Which One Was Not Like The Others?

If federal jurors here in Alexandria, Va. ultimately believe Moussaoui — and surely there is some sort of gravitational pull that would make them want to believe him since he is such an attractive target of scorn and revenge — it will be easier for them to hold him responsible for the thousands of murders committed on Sept. 11, 2001. The more jurors believe there is a link between Moussaoui and Sept. 11, the more involved they believe he was, the more likely they are to conclude that his failure to tell the truth to authorities when arrested deprived the government of its last best chance to prevent the attacks. And if the jury reaches that conclusion, Moussaoui is virtually a dead man walking.

On the other hand, if jurors tend to believe Moussaoui's employers, the true leaders of Al Qaeda back in the late summer of 2001, it will be harder for the panel to believe that Moussaoui is doing anything other than exaggerating his role as a bad guy in order to die as a martyr, slain by his hated America. After all, if he was as small a fry as they claim he was, if he was so out of the loop, and in such disfavor and disrepute, he would have been unlikely to have been able to tell the authorities much of anything important back when he was arrested in Minnesota on immigration charges a few weeks before Sept 11.

It's ironic, of course, that the only criminal trial we are ever likely to see arising out Sept. 11 likely will turn on which confessed terrorist is a more credible witness. But this case has been soaked with irony, especially when you consider that it is people like Mohammed, Khallad and al-Qahtani, and not Moussaoui, who ought to be on trial for their lives. They, not him, after all, are the true masterminds of the attack. They, not him, knew every operational detail, including the date. They, not him, conceived of the dastardly use of planes as missiles. They, not him, kept secret their secrets. And yet they are being used as witnesses in his case. That's like Don Corleone being used as a witness in the mob trial of Enzo, the baker.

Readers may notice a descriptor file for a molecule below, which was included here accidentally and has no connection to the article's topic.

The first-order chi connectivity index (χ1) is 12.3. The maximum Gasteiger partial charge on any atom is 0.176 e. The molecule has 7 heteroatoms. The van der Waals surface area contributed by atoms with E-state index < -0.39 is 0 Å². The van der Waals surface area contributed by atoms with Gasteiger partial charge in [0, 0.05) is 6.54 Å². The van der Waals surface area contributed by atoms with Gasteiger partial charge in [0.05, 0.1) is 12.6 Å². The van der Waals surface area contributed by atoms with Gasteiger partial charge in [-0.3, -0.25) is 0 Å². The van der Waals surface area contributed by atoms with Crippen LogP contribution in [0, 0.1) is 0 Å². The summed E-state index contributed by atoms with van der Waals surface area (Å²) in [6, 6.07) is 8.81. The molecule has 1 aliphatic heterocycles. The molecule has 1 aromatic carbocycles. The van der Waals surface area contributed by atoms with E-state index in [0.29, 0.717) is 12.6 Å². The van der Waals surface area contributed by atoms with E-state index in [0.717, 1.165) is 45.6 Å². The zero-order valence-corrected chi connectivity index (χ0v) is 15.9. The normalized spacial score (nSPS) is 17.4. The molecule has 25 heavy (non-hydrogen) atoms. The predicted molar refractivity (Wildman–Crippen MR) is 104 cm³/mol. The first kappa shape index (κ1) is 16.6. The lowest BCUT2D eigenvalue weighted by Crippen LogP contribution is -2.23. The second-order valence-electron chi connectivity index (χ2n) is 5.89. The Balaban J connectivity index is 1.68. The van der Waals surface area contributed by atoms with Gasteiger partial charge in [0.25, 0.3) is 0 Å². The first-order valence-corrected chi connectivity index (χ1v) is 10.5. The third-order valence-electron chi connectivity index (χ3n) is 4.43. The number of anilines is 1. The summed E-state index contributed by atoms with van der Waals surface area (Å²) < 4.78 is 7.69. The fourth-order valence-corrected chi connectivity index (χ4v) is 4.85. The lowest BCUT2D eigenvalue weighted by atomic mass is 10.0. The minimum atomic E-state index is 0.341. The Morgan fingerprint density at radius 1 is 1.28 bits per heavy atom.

During the height of the vital name-calling Tuesday, Moussaoui closed his eyes in court for minutes at a time. He probably wasn't sleeping but surely it must have been hard for him to hear his heroes say such embarrassing things about him. Among gruesome terrorists, surely, there are points of pride and no one could come away from Tuesday's testimony sure that Moussaoui is nearly the warrior he wants jurors to believe he is. He talked the talk all right on Monday. But his former buddies on Tuesday, one after the other, told the panel that he never came close to walking the walk.

By Andrew Cohen